The majority of theft related crime in Bridlington can be attributed to drug and alcohol abuse, according to outgoing Inspector Grant Taylor.
Mr Taylor made the point at a Bridlington Town Council meeting, in response to a question from South Ward councillor James Carder.
Councillor Carder had asked Inspector Taylor whether he thought unemployment was a main contributing factor to theft related crimes.
Inspector Taylor replied: “If you could get rid of drugs and obviously alcohol dependence, theft related crime would absolutely plummet.
“So it is more linked to addiction than it is to unemployment.
Inspector Taylor, who is leaving Bridlington Police after four years, will now work for Hull Police Force. At the meeting on 18 March, Inspector Taylor also reeled off a list of figures related to crime levels in the town
He said: “We’ve executed 29 drug warrants in 2014 and a similar number the year before. We have been so proactive is because of funding we have received from yourselves [the town council].”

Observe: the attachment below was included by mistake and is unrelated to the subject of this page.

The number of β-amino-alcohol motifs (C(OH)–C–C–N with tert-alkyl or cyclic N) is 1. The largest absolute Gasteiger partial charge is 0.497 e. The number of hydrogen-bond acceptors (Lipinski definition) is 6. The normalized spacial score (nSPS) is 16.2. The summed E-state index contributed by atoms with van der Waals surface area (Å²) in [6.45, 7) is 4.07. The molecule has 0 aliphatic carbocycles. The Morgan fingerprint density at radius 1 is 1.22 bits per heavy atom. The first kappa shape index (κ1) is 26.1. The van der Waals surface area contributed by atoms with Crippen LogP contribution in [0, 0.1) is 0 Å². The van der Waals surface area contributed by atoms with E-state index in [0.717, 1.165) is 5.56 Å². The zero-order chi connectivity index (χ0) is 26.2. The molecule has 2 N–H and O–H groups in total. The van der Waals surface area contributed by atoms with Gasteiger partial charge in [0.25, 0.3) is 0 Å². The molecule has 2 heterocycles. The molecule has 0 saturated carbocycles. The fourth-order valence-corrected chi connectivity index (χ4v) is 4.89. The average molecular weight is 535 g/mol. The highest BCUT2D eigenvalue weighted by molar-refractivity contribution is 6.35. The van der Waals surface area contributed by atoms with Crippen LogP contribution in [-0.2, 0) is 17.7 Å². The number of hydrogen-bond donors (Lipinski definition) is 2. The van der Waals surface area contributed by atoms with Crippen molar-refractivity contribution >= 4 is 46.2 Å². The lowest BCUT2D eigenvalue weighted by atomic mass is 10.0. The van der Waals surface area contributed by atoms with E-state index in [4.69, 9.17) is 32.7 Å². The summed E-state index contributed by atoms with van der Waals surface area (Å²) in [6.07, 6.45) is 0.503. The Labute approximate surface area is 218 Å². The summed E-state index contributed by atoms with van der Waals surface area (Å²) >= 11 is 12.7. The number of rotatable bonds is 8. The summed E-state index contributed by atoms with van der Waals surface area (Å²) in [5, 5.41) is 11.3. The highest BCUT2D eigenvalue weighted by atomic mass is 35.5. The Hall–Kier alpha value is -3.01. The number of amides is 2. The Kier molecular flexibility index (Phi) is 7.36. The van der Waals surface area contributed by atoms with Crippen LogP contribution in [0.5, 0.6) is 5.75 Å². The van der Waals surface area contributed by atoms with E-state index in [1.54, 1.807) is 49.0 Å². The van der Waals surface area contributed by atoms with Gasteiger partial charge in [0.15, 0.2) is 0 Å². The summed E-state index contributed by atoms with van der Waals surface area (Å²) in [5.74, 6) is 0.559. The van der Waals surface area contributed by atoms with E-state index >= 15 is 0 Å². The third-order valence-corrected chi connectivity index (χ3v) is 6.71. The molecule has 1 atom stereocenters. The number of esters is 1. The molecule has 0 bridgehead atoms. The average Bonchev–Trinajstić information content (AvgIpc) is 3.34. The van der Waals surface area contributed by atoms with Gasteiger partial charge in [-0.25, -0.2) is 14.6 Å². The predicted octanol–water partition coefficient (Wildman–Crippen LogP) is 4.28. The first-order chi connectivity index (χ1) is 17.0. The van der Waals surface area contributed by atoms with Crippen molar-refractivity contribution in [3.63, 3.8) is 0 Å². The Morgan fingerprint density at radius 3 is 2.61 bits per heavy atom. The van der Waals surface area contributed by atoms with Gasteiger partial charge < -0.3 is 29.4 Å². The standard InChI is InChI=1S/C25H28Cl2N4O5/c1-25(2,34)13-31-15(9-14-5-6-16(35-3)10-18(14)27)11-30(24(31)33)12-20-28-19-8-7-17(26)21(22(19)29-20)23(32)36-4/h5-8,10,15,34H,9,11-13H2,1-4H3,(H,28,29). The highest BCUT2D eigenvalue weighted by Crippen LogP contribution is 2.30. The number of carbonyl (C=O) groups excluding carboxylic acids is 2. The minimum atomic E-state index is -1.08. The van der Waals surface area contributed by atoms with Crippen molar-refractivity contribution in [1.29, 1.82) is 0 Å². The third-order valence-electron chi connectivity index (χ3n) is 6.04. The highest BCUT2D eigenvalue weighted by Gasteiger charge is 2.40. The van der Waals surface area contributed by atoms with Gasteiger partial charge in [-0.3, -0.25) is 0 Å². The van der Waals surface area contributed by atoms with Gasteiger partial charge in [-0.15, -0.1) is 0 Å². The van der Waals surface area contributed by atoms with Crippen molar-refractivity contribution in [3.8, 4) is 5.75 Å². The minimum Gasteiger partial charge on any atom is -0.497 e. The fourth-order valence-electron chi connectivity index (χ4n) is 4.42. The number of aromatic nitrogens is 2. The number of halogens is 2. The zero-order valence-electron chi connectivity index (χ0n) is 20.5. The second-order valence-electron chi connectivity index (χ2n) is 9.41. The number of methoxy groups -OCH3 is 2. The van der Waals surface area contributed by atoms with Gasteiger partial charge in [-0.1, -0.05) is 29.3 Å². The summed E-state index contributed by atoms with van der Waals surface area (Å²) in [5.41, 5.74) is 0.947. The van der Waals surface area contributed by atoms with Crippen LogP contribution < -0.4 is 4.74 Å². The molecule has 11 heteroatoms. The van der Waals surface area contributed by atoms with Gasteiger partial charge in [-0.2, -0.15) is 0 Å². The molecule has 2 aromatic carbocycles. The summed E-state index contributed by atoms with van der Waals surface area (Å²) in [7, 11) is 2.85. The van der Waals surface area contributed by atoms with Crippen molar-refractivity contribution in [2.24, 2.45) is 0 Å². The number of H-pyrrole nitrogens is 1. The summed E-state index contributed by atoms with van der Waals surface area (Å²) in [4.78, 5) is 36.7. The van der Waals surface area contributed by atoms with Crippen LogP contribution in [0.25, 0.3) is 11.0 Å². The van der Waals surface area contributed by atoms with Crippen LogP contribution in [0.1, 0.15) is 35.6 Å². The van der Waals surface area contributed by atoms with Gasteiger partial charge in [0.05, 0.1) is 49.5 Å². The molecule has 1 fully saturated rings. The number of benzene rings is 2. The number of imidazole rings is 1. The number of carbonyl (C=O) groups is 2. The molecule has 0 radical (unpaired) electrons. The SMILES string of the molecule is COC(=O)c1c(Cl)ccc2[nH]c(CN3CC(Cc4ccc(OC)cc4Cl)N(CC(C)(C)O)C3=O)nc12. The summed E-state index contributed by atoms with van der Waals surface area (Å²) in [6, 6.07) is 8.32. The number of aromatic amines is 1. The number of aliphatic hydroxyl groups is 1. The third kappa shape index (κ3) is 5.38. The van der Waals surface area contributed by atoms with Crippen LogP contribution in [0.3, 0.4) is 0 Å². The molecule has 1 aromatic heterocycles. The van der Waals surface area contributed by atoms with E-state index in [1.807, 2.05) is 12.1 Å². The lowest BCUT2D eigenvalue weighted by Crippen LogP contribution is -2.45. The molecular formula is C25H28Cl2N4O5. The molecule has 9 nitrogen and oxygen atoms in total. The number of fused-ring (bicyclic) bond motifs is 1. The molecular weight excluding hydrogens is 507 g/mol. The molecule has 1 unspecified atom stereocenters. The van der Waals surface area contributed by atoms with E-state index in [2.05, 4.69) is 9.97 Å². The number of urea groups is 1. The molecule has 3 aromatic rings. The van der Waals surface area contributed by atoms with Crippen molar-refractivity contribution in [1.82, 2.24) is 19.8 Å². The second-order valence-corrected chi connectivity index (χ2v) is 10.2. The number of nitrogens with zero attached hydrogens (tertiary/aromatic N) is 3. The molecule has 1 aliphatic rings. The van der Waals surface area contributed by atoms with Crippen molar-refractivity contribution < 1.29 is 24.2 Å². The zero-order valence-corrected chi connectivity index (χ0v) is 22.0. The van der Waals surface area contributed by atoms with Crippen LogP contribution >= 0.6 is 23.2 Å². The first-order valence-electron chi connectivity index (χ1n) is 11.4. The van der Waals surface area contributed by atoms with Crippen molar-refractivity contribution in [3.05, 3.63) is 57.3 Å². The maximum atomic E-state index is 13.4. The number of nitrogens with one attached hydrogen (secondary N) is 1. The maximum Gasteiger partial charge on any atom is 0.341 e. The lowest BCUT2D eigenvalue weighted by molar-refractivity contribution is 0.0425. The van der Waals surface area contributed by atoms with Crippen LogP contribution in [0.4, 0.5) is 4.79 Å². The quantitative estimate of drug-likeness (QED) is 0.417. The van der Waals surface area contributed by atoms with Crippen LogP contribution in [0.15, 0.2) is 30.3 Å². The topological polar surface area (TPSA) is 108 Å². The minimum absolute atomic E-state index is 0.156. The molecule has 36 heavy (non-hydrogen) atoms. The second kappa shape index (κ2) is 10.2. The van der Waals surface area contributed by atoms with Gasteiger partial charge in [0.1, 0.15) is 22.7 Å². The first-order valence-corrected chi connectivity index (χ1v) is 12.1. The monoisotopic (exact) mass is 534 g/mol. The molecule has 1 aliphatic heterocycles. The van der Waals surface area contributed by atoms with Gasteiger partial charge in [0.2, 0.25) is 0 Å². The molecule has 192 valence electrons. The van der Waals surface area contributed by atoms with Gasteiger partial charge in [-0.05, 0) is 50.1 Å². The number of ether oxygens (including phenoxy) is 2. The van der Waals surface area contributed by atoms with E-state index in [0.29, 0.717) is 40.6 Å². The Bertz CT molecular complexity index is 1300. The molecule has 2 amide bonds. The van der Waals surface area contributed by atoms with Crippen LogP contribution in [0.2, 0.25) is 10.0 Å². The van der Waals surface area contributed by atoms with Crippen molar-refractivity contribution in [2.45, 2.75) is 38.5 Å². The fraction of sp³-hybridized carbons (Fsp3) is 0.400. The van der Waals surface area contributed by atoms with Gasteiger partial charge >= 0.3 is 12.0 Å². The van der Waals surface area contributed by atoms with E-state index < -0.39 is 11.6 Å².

He also revealed that between 2013 and 2014, shop thefts in had declined 15 per cent, from 337 to 290.
Antisocial behaviour was also down, having dropped 10 per cent and criminal damage was down 27 per cent.
There was no change in the number of dwelling burglaries, with 136 incident taking place throughout both 2013 and 2014. However a recent spate of shed burglaries has caused a sharp rise in non-dwelling burglaries.
Inspector Taylor said: “In 2013 we had 134, and in 2014 we’ve had an increase to 217 and that’s a 63 per cent increase.
“This is our Achilles heel really. We have had a big spike on non-dwellings, in particular shed burglaries. We are working with partners to try to sort that.
“Lower-level crime tends to be carried out by local people, but not necessarily by people born and bred in Bridlington. High-level crime, such as the Lloyds TSB Bank robbery tends to be carried out by people from outside of Bridlington.”
Inspector Taylor added police received funding to fit metal bars “that go across doors” at allotments and are rolling out a campaign to victims.